The Jacaranda used to be Sanibel’s late-night hangout.
Back in the days of Morgan’s Rain Forest and McT’s, the dark and cozy Jacaranda served as the island’s after party. It was where cooks and servers gathered following their shifts, the latter flush with cash tips, the whole lot jonesing for a stiff drink.
The 2000s weren’t especially kind to the place. Sanibel moved on, but The Jacaranda stayed put, a time capsule of trellises and tropical carpeting. The menu got stuck, too: nut-crusted fish, rice pilaf, prime rib with Yorkshire pudding.
It’s not that it was bad. It was just — outdated, stifled, stale, take your pick. But now, now it’s the opposite.
The Jacaranda turned into The Jac in June, when owners Eve and Alex Alves bought the restaurant. They’ve transformed the place into something airy and light. Grays and whites wash over the all-new dining room, with rustic details — crates of wine glasses, barn-style doors, cute jars of succulents — giving the space a homey feel that tricks you into thinking it might be a casual restaurant.
And I guess it is, in a Sanibel-way.
There are burgers, tacos and a grouper basket, sure, but the best of this menu is far pricier, far more creative and far more tantalizing. And it’s owed to the guy leading the kitchen.
The Alveses hired Chef Phillipe Schroeder for that task. A graduate of Le Cordon Bleu in San Francisco, Schroeder cut his teeth working as a line cook and then bread manager at Jeffrey’s, an iconic fine-dining restaurant in the heart of Austin, Texas.
At The Jac, he’s brought a young and modern sensibility to the menu. His palate is worldly, his technique is solid. And he takes risks — a trendy but perfect cauliflower steak, for example, brightened by golden raisins and a soy-mustard vinaigrette — that more often than not pay off in spades.
Schroeder showcases his pastry talents by scratch-baking the baguettes for his sandwiches and rolling all The Jac’s pastas by hand. His gnocchi, tender puffs of rice flour and potato, have a lithe chew about them that’s wholly addicting. And they’re not even on the menu.
The dumplings are merely a component of another dish: the pan-seared mahi with shaved Brussels sprouts and oyster mushrooms in a lemon-wine broth. It’s a dish that’s been thought through from top to bottom, from the flaky meatiness of the fish to the light tang of the broth, to the earthy chew of the mushrooms, to those happy gnocchi hidden beneath everything else, like prizes in the world’s best cereal box.
Schroeder has a way with seafood.
He rubs his yellow snapper in chili powder before searing it hard in the pan. He tops it with a slaw of cilantro, jalapenos and cashews sweetened by jewel-like orange segments that glisten with ginger-spiked soy sauce.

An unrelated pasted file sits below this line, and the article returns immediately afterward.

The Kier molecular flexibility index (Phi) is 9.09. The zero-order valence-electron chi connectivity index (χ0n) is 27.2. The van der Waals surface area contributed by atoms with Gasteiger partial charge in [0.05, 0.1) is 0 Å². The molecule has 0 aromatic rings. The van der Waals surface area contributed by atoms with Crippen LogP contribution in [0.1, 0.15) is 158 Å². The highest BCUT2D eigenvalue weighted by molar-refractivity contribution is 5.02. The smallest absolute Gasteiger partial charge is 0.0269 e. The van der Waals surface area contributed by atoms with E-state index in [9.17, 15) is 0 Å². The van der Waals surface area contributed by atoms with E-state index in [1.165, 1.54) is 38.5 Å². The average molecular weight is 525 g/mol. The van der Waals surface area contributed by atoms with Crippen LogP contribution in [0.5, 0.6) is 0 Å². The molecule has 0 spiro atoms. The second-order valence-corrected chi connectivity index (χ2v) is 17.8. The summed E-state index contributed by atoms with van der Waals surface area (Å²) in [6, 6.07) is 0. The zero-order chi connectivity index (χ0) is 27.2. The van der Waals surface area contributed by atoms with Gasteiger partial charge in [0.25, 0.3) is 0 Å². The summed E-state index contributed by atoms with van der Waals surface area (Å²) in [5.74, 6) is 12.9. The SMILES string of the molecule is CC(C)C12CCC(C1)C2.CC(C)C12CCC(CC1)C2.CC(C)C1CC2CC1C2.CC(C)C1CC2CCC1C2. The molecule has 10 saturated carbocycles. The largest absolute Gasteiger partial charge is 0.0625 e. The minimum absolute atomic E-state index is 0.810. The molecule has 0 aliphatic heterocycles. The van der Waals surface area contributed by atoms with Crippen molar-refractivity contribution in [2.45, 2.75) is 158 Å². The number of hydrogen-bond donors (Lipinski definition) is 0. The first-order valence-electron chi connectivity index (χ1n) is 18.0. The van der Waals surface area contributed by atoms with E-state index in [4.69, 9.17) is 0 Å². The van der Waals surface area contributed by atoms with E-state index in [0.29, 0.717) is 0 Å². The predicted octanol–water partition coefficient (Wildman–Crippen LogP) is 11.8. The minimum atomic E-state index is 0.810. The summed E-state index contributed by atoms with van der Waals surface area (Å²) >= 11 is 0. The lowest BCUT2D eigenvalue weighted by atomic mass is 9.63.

Schroeder uses mascarpone to enrich his risotto, loading it with sweet lumps of crab and surrounding it with beautiful scallops, fat Gulf shrimp, mussels and ribbons of shaved asparagus. In another take on shrimp, Schroeder slakes them in buttery, garlic-laden hot sauce and serves them with wedges of his house-made focaccia, a bread so airily perfect I could have wept.
The chef has a way with everything, really. The burrata, the ridiculously creamy burrata, was equally tear-inducing, puddled with peppery olive oil, and served with roasted heirloom tomatoes, a tomato coulis and more of that fine bread. And then there was the pork belly, first smoked (God bless Texas), then seared till the skin went chewy-crisp, while the insides still wobbled with melting, delicious fat.
I could go on (tri-tip sliders on Schroeder’s brioche buns, grilled octopus in Japanese-chili sauce), but I haven’t even touched on the bar. The Jac’s cocktail lineup is as solid as the rest of the restaurant, laden with house-infused syrups, top-notch ryes, local rums and organic vodkas.
Its missteps have been minor. Grouper cheeks, delicate and lovely, felt wasted in a salty basket of fish and chips. A dessert of cold banana-bread bread pudding would have been far better warm.
During a late lunch The Jac was all but empty, and our server left us hanging a few times as he hurried to prep for dinner. Service was more efficient on a Saturday night, though the dining room wasn’t much busier.
It’s late summer, and with the algae disasters still looming, Sanibel’s a ghost town. But The Jac won’t be this quiet much longer. People will recognize the level of cooking taking place here, the skill of this talented chef.
The Jac may never again be a late-night hot spot, but it is already a culinary one that’s well worth a trip to the island.
* This report was originally posted on The News-Press. To read the full article, click here.